By Patrick Martin, Jennifer Cafarella, Jessa Rose Dury-Agri, and ISW Iraq Team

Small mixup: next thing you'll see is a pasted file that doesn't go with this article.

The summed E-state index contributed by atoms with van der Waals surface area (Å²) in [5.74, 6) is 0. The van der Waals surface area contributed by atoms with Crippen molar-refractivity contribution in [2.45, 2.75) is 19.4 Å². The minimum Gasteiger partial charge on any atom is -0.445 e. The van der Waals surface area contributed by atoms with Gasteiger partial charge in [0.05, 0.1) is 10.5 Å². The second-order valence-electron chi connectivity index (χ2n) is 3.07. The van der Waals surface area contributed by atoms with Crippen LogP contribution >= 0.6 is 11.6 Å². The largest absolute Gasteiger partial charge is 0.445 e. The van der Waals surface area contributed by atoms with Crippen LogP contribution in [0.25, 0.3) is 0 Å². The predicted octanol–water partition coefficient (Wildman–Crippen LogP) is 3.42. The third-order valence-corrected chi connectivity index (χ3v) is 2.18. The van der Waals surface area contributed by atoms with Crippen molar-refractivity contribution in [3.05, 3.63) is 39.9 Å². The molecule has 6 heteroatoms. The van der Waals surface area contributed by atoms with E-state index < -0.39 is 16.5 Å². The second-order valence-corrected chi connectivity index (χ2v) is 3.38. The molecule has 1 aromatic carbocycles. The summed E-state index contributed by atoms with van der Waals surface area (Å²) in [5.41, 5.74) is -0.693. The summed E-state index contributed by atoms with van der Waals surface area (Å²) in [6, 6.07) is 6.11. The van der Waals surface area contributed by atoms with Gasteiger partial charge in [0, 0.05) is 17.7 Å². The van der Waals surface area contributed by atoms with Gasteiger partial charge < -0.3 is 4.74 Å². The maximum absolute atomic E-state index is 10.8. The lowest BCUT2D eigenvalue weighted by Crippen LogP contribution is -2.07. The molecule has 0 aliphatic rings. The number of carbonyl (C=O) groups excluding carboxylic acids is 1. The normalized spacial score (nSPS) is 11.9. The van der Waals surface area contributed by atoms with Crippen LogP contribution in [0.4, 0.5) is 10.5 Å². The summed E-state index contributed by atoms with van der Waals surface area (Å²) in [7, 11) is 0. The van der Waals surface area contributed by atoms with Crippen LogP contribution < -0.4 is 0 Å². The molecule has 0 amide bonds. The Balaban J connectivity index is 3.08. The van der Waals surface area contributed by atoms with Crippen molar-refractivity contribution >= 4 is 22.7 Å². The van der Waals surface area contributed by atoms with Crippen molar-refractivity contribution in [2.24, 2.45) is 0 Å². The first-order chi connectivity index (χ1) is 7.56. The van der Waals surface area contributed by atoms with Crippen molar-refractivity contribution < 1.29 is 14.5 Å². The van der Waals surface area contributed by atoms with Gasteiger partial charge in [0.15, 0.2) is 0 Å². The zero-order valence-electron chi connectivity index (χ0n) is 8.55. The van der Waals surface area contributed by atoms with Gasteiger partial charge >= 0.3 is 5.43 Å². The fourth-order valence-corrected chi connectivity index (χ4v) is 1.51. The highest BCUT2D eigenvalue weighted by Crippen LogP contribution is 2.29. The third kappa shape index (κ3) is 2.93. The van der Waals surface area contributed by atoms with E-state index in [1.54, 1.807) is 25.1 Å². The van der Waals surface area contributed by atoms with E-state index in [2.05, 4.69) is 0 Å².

ISIS is waging a renewed offensive campaign in recaptured areas that could exploit vulnerabilities in the Iraqi Government’s ability to respond amidst accelerating political competition before upcoming elections. ISIS attempted to fix, penetrate, or divert security forces with ground attacks against the ISF and PMU at Baiji, Tikrit, and in Diyala. ISIS also attempted to conduct isolated attacks in secure areas near Baghdad, Fallujah, and Samarra, a reflection of historic attack patterns of the 2012-2013 era. Prime Minister Abadi faces competing requirements to manage a renewed Kurdish bid for an independence referendum and Turkish President Erdogan's threat of future Turkish military activity in northern Iraq against the Kurdistan Workers' Party (PKK). Abadi is simultaneously campaigning to position himself politically to win in Iraq’s upcoming elections. Iran meanwhile continues to use its Iraqi proxies to produce cross-theater outcomes, undermining the legitimacy of the Iraqi state and demonstrating Iranian freedom of action in Iraq. The requirement for coalition military support in Iraq will endure after the recapture of Mosul, and could actually increase if political competition in Iraq undermines stability and creates new opportunities for ISIS and other Sunni insurgent actors.